I know there are women out there who have had/have close relationships with their mothers. I look to Seester and her daughter to see this happening. I know it exists.

I did not have that with my Mom and I know many women who experienced the same thing.

We fought. We rarely agreed. I challenged her life choices—unintentionally—by never intending to get married, have kids, and be a housewife. I remember as a teen wanting a dog and a beach and to write. I don’t recall striving for much else.

It’s no wonder she and I rarely saw eye to eye.

Mom would deliberately push my buttons and to be honest, I pushed hers back.

Dad did what he could to control the two of us, but I wonder how many times he mentally threw his hands up in the air and physically went to the garage to get away from our bickering. Even when I was a grownup.

Then she got sick.

Let me clarify. Mom had been sick off and on for some years. She had Grave’s Disease that she didn’t manage properly; had heart disease that she fixed with pills instead of diet; was on oxygen for asthma and took other things for other reasons.

Stubborn, I always think that if we eat right and exercise, don’t smoke, and don’t drink (too much) red wine that maybe we can retain our health. I know this isn’t true—disease will strike where it will strike— and yet I think, hey—I’m gonna’ give my body a fighting chance.

Mom did these wrong things, got sick and I got…well, pissed at her for getting sick. Not a fair attitude, I know. I’m not proud of it, just telling you the truth.

The spring Dad was diagnosed with ALS, Mom was diagnosed with lung cancer. The spot, she said, was tiny. She started treatment, but by August was worn down.

My niece came to visit. The next morning, Mom wasn’t quite with us.

The family descended in and out and in and out. The same as Mom was for the next ten days.

God gave our family those days for multiple reasons.

He gave those days to Mom and me so that we could heal our relationship before she went to be with Him.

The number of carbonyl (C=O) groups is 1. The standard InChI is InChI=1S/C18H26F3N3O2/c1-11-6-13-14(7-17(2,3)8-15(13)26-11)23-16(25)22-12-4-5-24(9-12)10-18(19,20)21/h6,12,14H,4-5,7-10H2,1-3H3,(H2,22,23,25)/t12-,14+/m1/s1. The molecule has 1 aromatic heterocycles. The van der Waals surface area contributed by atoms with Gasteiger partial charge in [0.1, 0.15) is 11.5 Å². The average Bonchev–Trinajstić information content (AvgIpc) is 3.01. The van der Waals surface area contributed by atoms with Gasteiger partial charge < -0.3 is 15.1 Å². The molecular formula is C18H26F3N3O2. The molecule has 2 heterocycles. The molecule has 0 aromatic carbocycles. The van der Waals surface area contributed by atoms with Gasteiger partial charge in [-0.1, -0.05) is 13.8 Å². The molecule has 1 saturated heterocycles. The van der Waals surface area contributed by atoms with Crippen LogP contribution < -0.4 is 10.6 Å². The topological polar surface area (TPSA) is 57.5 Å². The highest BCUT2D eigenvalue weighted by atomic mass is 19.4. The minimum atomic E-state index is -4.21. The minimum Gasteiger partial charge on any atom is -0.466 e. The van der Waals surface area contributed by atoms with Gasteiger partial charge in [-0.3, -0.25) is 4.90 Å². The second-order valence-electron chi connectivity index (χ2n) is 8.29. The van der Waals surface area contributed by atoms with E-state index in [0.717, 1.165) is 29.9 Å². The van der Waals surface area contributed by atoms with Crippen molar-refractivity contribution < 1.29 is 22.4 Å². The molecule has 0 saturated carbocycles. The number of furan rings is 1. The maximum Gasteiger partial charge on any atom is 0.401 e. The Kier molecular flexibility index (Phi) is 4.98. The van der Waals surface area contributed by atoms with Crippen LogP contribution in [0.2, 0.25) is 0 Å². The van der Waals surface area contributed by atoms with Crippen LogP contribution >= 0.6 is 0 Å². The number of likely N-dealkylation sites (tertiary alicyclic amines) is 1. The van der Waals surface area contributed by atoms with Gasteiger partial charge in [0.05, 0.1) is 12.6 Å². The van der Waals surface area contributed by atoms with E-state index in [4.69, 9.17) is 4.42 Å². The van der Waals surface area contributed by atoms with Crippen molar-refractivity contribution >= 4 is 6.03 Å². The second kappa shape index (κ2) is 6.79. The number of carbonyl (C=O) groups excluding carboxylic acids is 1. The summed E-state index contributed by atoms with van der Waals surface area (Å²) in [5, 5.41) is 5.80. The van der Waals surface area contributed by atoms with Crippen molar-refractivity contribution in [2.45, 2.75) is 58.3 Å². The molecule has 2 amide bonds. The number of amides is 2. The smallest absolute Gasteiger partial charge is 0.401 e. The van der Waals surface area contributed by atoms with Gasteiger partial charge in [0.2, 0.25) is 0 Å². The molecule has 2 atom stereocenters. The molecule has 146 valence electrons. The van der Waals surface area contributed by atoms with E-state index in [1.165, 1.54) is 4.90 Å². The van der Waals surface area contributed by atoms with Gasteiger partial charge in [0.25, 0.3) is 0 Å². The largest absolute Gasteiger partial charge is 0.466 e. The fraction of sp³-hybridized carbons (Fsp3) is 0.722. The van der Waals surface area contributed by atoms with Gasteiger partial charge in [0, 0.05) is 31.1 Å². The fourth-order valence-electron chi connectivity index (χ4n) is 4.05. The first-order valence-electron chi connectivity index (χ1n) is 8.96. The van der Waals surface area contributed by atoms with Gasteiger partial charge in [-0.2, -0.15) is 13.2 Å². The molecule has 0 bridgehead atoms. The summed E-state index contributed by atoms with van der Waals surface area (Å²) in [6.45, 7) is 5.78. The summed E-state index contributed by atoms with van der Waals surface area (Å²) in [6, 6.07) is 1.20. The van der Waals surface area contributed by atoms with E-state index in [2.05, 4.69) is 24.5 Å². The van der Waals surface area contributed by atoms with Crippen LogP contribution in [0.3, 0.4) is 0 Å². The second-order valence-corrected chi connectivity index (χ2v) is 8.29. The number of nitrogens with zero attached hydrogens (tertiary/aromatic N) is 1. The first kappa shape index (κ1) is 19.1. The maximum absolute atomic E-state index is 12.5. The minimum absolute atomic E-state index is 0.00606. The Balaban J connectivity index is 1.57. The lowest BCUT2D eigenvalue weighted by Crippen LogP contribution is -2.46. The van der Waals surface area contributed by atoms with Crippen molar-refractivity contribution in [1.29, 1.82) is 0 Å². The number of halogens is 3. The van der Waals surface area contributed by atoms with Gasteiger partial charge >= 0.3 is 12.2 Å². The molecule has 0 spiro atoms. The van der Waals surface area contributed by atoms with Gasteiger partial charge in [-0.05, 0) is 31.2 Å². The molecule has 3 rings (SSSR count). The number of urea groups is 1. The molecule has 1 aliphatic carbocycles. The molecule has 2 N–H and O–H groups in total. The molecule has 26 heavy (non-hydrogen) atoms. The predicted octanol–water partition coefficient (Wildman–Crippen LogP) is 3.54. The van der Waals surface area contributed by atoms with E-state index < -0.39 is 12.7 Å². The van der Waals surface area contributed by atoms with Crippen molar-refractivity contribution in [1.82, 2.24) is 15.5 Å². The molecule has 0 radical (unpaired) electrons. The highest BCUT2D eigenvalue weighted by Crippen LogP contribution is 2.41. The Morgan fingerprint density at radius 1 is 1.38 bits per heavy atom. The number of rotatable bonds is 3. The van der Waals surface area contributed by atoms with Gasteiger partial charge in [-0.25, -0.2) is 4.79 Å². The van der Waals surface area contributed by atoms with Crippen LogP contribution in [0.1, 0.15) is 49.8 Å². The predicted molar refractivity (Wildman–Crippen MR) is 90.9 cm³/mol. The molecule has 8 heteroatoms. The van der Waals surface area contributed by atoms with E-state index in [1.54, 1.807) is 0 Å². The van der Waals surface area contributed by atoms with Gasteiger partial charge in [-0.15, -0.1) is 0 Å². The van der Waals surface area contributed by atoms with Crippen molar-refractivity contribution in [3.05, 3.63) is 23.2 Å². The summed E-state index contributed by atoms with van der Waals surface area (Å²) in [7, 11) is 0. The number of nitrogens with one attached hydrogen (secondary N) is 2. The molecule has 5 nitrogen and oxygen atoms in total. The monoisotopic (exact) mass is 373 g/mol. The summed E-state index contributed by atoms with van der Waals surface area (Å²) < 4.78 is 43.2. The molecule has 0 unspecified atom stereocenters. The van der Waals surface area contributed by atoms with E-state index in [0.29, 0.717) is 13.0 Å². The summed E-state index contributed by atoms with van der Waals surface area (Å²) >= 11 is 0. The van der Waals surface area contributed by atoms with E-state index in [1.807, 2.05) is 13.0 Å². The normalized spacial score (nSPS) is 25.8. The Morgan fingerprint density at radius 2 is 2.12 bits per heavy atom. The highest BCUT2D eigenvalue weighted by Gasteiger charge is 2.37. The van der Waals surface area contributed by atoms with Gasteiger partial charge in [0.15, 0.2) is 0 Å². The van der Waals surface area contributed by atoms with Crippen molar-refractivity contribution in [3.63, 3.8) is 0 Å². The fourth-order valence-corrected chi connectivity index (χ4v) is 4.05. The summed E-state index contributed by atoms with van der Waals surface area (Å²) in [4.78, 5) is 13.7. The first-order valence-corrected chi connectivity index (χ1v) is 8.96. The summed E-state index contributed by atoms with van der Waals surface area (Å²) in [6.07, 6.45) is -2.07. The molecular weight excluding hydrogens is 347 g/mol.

And heal we did.

August 27th is the 7th anniversary of losing Mom. I miss the little minx. I miss the person I got to know at the end of her life. When Mom’s many guards were down and she was at her most basic, I fell in love with a woman who was kind, gracious, witty, tender, and who needed us.

Who needed me.

My presence, so aggravating to her throughout her life, was a balm to her during her ending days. And I clung to her during the dark nights in a way I could never have done during our usual lives.

If only we could get ourselves down to these most basic selves now, right now.

How would our relationships changes?

How would they deepen and become more whole for us?

If right now, today, with that spouse, parent, sibling, other relative…friend…if you could be your most honest self with them, what would it do for your life?

“If only,” are such difficult words. They can imply regret or fear or restriction.

But if only Mom and I had each been honest with each other for the 49 years of my life we were together, how would have changed things for us? What if we’d had one good rip-roaring argument that bared our emotions and got the accumulated chaff between us out in the air? How would things have changed?

Is there a relationship in your life that you’re in that you think…If only I could have one honest conversation with…

And what keeps you from having it?

Marian Jo (Houghton) Griffith, 1934-2008

Marian Jo (Houghton) Griffith, 1934-2008